Clue Cast

You Rang, Sir?

The 10 Best Butlers From Pop Culture

Catch back-to-back episodes of the classic sitcom Soap Saturday mornings on IFC.

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Photo Credit: Paramount

When you need tea, you ring for the butler. When the doorbell rings, the butler answers the door. When you’re a billionaire playboy moonlighting as a caped vigilante superhero, the butler makes you a fabulous costume. And when you need life advice delivered in the form of sassy one-liners, the butler is there to dish it out alongside your perfectly prepared dinner. In honor of Benson, the loyal butler from the classic sitcom Soap (now airing on IFC!), we’ve compiled a list of loyal and hilarious pop culture butlers to give them the praise they justly deserve.

1. Alfred Pennyworth, Batman

If you ask anyone to name one butler, they will most likely choose Bruce Wayne’s faithful right-hand man, Alfred Pennyworth. Following the murder of Thomas and Martha Wayne, Alfred not only became Bruce’s sole caretaker, he became his surrogate parent. Since first appearing in the comics in Batman #16 way back in 1943, Alfred has had Bruce’s best interests at heart whether it’s in business, romance, or fighting crime. On the big and small screen, Alfred has been played by everyone from Alan Napier on the 1960s TV series to Jeremy Irons in the upcoming Batman v Superman: Dawn of Justice. Girlfriends and archenemies may come and go, but Alfred is truly forever.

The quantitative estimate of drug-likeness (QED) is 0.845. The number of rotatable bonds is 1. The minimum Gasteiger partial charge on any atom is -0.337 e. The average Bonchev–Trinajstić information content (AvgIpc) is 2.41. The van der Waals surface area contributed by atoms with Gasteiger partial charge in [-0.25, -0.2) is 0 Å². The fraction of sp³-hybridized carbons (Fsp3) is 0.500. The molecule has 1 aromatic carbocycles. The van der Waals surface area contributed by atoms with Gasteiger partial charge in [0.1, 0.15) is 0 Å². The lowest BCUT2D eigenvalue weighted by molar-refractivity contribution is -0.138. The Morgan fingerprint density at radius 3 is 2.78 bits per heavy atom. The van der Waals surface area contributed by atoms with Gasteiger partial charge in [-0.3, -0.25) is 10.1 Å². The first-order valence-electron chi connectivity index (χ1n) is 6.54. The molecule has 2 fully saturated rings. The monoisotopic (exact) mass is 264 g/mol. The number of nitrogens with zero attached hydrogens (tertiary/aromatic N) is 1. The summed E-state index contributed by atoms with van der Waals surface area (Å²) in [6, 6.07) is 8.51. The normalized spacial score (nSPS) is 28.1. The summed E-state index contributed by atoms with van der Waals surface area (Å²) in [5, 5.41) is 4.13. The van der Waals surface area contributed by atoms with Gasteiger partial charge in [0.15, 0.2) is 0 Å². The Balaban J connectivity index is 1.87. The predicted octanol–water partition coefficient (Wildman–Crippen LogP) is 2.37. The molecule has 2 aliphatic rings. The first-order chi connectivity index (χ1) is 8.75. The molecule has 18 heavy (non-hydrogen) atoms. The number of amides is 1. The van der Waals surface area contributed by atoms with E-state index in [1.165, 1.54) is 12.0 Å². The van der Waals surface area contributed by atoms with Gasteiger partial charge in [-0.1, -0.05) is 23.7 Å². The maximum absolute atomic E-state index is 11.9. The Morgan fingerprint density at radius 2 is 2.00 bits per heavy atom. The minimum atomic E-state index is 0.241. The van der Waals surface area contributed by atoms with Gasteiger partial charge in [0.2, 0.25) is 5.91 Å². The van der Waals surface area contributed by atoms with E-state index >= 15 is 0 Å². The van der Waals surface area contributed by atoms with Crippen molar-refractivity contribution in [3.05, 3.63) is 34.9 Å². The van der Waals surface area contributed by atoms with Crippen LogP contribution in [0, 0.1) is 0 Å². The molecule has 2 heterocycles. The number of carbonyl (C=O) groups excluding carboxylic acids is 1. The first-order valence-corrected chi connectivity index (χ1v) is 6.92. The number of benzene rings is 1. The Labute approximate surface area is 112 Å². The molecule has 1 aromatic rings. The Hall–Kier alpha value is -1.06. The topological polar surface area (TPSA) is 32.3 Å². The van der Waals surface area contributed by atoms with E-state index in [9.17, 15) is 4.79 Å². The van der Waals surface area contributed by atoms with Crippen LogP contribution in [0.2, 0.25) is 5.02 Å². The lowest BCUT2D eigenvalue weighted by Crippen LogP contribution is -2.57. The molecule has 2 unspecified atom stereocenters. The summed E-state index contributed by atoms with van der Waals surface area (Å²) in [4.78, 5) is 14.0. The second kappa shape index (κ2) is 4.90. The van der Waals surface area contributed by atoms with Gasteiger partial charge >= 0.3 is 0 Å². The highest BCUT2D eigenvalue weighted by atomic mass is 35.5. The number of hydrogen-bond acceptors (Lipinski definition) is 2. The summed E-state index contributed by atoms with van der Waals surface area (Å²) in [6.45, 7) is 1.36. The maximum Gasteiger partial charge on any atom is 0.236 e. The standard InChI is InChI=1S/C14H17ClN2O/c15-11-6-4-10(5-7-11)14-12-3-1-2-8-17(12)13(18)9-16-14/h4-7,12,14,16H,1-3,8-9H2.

2. Carson, Downton Abbey